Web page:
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10 March 2020, 07:26 | Updated: 17 March 2020, 16:43
People are being offered £100 a day to be infected with coronavirus as the death toll reaches five in the UK.
As coronavirus continues to spread, a laboratory is now offering people £3,500 to be infected with a form of the disease.
The Queen Mary BioEnterprises Innovation Centre will reportedly be infecting up to 24 people at a time with two common coronavirus strains in a bid to find a vaccine.
The Daily Mail has reported that the volunteers will be infected with two common strains of the virus known as 0C43 and 229E which are believed to cause very mild respiratory symptoms.
It’s hope that if these milder cases can be combated, the vaccine - developed by Hvivo - will also work on more severe strains of the virus.
According to The Times, volunteers will have to take two weeks off work and have no contact with the rest of the world.
They can also expect to have their diet restricted while nurses and doctors - wearing protective clothing and ventilators - take nasal swabs, do blood tests and collect any dirty tissues infected with the virus.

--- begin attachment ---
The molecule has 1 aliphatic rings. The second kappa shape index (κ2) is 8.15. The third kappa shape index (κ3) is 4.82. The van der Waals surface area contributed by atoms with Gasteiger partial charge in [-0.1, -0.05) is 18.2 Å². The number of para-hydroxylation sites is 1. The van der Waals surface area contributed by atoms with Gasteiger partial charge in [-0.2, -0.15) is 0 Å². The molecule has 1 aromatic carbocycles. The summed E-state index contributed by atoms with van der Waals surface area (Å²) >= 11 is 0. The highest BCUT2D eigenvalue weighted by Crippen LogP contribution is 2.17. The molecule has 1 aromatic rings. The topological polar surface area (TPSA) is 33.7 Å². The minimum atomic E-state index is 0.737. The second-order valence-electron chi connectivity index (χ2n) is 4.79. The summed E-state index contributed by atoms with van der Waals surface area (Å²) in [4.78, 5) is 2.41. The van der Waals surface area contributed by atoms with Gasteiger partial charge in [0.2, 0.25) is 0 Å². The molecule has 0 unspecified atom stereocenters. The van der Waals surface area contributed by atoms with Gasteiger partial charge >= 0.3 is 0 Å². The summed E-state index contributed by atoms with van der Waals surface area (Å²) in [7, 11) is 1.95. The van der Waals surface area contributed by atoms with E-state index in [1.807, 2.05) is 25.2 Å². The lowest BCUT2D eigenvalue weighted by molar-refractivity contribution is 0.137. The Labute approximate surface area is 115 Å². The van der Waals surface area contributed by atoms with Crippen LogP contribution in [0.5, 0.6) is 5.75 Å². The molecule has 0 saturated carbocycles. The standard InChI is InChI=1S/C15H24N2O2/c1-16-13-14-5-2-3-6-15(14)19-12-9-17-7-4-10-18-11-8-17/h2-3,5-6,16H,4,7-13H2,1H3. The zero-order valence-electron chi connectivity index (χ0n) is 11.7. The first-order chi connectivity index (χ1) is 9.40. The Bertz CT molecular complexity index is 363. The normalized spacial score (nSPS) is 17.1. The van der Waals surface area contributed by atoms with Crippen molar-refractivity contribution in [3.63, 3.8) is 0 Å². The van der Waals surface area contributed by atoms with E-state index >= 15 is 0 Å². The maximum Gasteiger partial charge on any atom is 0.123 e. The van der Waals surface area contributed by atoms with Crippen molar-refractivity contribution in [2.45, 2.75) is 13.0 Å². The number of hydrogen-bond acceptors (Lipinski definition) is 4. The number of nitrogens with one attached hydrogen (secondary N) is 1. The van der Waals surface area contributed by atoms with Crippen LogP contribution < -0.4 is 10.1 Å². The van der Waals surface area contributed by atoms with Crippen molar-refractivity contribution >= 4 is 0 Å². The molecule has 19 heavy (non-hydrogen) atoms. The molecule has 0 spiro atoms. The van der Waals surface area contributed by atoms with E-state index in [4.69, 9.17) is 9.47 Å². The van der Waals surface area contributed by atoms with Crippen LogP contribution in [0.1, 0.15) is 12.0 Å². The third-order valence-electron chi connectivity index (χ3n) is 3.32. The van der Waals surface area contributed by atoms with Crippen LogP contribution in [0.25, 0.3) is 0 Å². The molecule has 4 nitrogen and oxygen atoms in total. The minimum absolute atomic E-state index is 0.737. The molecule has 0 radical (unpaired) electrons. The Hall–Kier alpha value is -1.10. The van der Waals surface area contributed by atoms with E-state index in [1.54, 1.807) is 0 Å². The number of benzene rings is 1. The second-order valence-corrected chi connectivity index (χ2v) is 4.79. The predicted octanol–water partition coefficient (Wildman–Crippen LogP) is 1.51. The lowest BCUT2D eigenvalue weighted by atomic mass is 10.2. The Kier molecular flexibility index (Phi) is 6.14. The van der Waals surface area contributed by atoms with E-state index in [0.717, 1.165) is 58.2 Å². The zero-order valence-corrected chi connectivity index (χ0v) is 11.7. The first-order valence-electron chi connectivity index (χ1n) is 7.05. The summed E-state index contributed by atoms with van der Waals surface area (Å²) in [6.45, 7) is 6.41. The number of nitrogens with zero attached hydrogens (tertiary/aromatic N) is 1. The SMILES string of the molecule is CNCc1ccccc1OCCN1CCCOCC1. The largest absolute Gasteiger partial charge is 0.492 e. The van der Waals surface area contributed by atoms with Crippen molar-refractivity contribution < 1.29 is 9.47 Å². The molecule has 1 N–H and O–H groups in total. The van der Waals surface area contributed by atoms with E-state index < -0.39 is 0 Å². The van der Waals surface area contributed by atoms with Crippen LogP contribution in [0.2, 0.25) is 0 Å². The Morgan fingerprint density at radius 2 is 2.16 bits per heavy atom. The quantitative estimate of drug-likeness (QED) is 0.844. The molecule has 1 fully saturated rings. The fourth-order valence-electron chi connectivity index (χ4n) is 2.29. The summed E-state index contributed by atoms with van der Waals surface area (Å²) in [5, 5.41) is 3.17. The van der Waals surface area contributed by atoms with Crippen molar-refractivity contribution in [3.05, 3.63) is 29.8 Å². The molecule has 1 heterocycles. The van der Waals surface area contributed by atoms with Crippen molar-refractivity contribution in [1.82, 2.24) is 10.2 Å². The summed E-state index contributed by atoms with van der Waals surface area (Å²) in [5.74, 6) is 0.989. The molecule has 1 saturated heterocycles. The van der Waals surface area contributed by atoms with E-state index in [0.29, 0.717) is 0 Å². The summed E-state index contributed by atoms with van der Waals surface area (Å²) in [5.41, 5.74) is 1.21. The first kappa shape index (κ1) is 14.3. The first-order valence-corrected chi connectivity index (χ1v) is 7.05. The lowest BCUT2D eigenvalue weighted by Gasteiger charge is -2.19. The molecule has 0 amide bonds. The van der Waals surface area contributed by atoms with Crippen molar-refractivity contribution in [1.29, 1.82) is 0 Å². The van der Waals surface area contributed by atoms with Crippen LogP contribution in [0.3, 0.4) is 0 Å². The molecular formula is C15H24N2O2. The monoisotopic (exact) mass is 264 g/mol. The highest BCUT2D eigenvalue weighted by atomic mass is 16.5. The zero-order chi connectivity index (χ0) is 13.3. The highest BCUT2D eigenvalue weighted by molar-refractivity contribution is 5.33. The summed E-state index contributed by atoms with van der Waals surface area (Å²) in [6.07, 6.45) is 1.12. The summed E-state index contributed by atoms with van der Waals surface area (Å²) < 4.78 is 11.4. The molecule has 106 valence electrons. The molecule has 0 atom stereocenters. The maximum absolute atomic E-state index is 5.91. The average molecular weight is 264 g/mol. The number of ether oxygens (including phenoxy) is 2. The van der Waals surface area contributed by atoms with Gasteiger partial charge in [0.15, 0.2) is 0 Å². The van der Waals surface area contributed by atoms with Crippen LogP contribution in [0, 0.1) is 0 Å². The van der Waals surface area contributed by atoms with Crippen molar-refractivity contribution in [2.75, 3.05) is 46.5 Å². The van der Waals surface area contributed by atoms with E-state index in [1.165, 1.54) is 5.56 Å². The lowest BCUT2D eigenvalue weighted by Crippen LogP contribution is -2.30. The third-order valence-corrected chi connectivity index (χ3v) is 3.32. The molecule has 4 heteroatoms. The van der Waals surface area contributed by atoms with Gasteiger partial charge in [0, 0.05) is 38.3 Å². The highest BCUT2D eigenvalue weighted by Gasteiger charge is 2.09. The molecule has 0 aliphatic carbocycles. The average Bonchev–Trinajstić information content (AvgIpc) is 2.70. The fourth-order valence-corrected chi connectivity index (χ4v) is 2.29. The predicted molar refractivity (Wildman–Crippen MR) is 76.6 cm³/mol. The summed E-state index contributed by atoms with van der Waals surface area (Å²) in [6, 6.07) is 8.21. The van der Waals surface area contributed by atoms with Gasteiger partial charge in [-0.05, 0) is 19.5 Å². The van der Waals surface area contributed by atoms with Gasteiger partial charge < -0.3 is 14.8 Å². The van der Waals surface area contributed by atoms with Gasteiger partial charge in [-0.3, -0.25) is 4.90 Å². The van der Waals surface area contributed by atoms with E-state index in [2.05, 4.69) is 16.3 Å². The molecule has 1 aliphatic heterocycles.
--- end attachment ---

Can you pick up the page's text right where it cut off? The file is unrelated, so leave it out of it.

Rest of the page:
Hvivo is one of more than 20 firms attempting to beat the deadly virus with 35 other vaccines are in development.
Researchers in Seattle recently called for volunteers to participate in a clinical trial for a vaccine developed by the biotechnology company Moderna Therapeutics.
According to The Wall Street Journal, the trial will launch by the end of April and will take 14 months.
Meanwhile, The UK government has also promised an extra £46million in the fight against coronavirus as the number of people affected in the country has risen to 319.
This comes after it was confirmed two more people have died after testing positive for coronavirus in the UK, bringing the total number deaths to five.
Health officials have said one of the patients passed away at St Helier Hospital in the London borough Sutton, and had a number of significant and long-term health conditions.
Another was in their 70s being treated in Wolverhampton and had underlying health conditions.